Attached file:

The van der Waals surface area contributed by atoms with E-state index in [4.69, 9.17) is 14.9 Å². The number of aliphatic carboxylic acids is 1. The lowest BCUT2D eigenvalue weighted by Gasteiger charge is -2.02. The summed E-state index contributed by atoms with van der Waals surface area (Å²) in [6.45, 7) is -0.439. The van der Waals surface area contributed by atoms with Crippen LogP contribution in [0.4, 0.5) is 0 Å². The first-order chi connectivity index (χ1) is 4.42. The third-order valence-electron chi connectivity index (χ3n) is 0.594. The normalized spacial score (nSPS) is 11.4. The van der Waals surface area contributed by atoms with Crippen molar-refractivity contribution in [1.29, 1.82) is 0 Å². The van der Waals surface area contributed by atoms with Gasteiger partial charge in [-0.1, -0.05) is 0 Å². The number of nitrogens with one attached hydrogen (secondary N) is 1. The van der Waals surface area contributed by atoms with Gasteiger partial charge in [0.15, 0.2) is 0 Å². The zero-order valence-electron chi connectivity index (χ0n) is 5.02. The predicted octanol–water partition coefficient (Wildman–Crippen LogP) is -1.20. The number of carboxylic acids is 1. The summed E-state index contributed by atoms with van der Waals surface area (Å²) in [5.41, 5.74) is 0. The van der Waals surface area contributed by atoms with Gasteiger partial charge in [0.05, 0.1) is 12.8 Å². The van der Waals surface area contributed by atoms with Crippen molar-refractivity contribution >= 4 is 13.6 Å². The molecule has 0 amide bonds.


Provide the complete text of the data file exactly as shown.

The van der Waals surface area contributed by atoms with E-state index in [4.69, 9.17) is 14.9 Å². The number of aliphatic carboxylic acids is 1. The lowest BCUT2D eigenvalue weighted by Gasteiger charge is -2.02. The summed E-state index contributed by atoms with van der Waals surface area (Å²) in [6.45, 7) is -0.439. The van der Waals surface area contributed by atoms with Crippen LogP contribution in [0.4, 0.5) is 0 Å². The first-order chi connectivity index (χ1) is 4.42. The third-order valence-electron chi connectivity index (χ3n) is 0.594. The normalized spacial score (nSPS) is 11.4. The van der Waals surface area contributed by atoms with Crippen molar-refractivity contribution in [1.29, 1.82) is 0 Å². The van der Waals surface area contributed by atoms with Gasteiger partial charge in [-0.1, -0.05) is 0 Å². The number of nitrogens with one attached hydrogen (secondary N) is 1. The van der Waals surface area contributed by atoms with Gasteiger partial charge in [0.15, 0.2) is 0 Å². The zero-order valence-electron chi connectivity index (χ0n) is 5.02. The predicted octanol–water partition coefficient (Wildman–Crippen LogP) is -1.20. The number of carboxylic acids is 1. The summed E-state index contributed by atoms with van der Waals surface area (Å²) in [5.41, 5.74) is 0. The van der Waals surface area contributed by atoms with Gasteiger partial charge in [0.05, 0.1) is 12.8 Å². The van der Waals surface area contributed by atoms with Crippen molar-refractivity contribution >= 4 is 13.6 Å². The molecule has 0 amide bonds.